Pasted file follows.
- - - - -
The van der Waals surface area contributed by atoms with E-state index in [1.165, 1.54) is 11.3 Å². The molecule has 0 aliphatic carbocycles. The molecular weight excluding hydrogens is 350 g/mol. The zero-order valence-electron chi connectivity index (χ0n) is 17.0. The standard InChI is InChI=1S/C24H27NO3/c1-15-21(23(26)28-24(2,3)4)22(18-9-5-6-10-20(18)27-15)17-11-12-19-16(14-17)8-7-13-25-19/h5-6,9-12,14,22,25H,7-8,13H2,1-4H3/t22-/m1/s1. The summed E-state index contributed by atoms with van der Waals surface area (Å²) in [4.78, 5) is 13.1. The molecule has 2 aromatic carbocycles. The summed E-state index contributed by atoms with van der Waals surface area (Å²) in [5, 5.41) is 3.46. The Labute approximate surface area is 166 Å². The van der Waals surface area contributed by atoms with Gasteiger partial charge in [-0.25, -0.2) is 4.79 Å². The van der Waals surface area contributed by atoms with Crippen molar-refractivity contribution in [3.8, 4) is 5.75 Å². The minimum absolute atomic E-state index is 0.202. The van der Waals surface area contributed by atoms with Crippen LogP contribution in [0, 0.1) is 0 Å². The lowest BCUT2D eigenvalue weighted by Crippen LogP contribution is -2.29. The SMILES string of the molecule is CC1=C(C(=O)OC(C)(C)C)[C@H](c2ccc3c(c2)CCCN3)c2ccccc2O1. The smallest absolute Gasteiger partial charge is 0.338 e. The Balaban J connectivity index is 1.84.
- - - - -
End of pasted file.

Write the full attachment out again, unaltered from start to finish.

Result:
The van der Waals surface area contributed by atoms with E-state index in [1.165, 1.54) is 11.3 Å². The molecule has 0 aliphatic carbocycles. The molecular weight excluding hydrogens is 350 g/mol. The zero-order valence-electron chi connectivity index (χ0n) is 17.0. The standard InChI is InChI=1S/C24H27NO3/c1-15-21(23(26)28-24(2,3)4)22(18-9-5-6-10-20(18)27-15)17-11-12-19-16(14-17)8-7-13-25-19/h5-6,9-12,14,22,25H,7-8,13H2,1-4H3/t22-/m1/s1. The summed E-state index contributed by atoms with van der Waals surface area (Å²) in [4.78, 5) is 13.1. The molecule has 2 aromatic carbocycles. The summed E-state index contributed by atoms with van der Waals surface area (Å²) in [5, 5.41) is 3.46. The Labute approximate surface area is 166 Å². The van der Waals surface area contributed by atoms with Gasteiger partial charge in [-0.25, -0.2) is 4.79 Å². The van der Waals surface area contributed by atoms with Crippen molar-refractivity contribution in [3.8, 4) is 5.75 Å². The minimum absolute atomic E-state index is 0.202. The van der Waals surface area contributed by atoms with Crippen LogP contribution in [0, 0.1) is 0 Å². The lowest BCUT2D eigenvalue weighted by Crippen LogP contribution is -2.29. The SMILES string of the molecule is CC1=C(C(=O)OC(C)(C)C)[C@H](c2ccc3c(c2)CCCN3)c2ccccc2O1. The smallest absolute Gasteiger partial charge is 0.338 e. The Balaban J connectivity index is 1.84.